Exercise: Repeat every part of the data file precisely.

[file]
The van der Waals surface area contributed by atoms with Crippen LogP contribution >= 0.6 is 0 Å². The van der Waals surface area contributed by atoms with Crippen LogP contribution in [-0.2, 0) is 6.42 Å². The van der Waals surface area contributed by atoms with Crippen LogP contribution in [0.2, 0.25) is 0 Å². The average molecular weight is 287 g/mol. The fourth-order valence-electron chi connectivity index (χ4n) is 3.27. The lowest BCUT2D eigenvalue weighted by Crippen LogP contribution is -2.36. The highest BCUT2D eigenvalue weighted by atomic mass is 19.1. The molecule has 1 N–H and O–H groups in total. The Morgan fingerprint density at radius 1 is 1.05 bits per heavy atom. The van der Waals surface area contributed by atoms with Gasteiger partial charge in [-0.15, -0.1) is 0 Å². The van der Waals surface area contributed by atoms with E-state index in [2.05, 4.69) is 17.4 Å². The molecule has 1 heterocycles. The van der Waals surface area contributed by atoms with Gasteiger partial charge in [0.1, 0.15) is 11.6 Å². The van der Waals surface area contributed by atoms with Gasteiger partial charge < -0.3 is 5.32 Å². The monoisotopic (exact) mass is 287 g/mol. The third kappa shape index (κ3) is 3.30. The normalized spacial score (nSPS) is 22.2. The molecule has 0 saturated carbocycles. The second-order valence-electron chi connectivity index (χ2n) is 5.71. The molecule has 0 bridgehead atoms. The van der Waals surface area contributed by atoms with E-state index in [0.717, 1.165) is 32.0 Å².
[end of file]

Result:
The van der Waals surface area contributed by atoms with Crippen LogP contribution >= 0.6 is 0 Å². The van der Waals surface area contributed by atoms with Crippen LogP contribution in [-0.2, 0) is 6.42 Å². The van der Waals surface area contributed by atoms with Crippen LogP contribution in [0.2, 0.25) is 0 Å². The average molecular weight is 287 g/mol. The fourth-order valence-electron chi connectivity index (χ4n) is 3.27. The lowest BCUT2D eigenvalue weighted by Crippen LogP contribution is -2.36. The highest BCUT2D eigenvalue weighted by atomic mass is 19.1. The molecule has 1 N–H and O–H groups in total. The Morgan fingerprint density at radius 1 is 1.05 bits per heavy atom. The van der Waals surface area contributed by atoms with Gasteiger partial charge in [-0.15, -0.1) is 0 Å². The van der Waals surface area contributed by atoms with E-state index in [2.05, 4.69) is 17.4 Å². The molecule has 1 heterocycles. The van der Waals surface area contributed by atoms with Gasteiger partial charge in [0.1, 0.15) is 11.6 Å². The van der Waals surface area contributed by atoms with Gasteiger partial charge < -0.3 is 5.32 Å². The monoisotopic (exact) mass is 287 g/mol. The third kappa shape index (κ3) is 3.30. The normalized spacial score (nSPS) is 22.2. The molecule has 0 saturated carbocycles. The second-order valence-electron chi connectivity index (χ2n) is 5.71. The molecule has 0 bridgehead atoms. The van der Waals surface area contributed by atoms with E-state index in [0.717, 1.165) is 32.0 Å².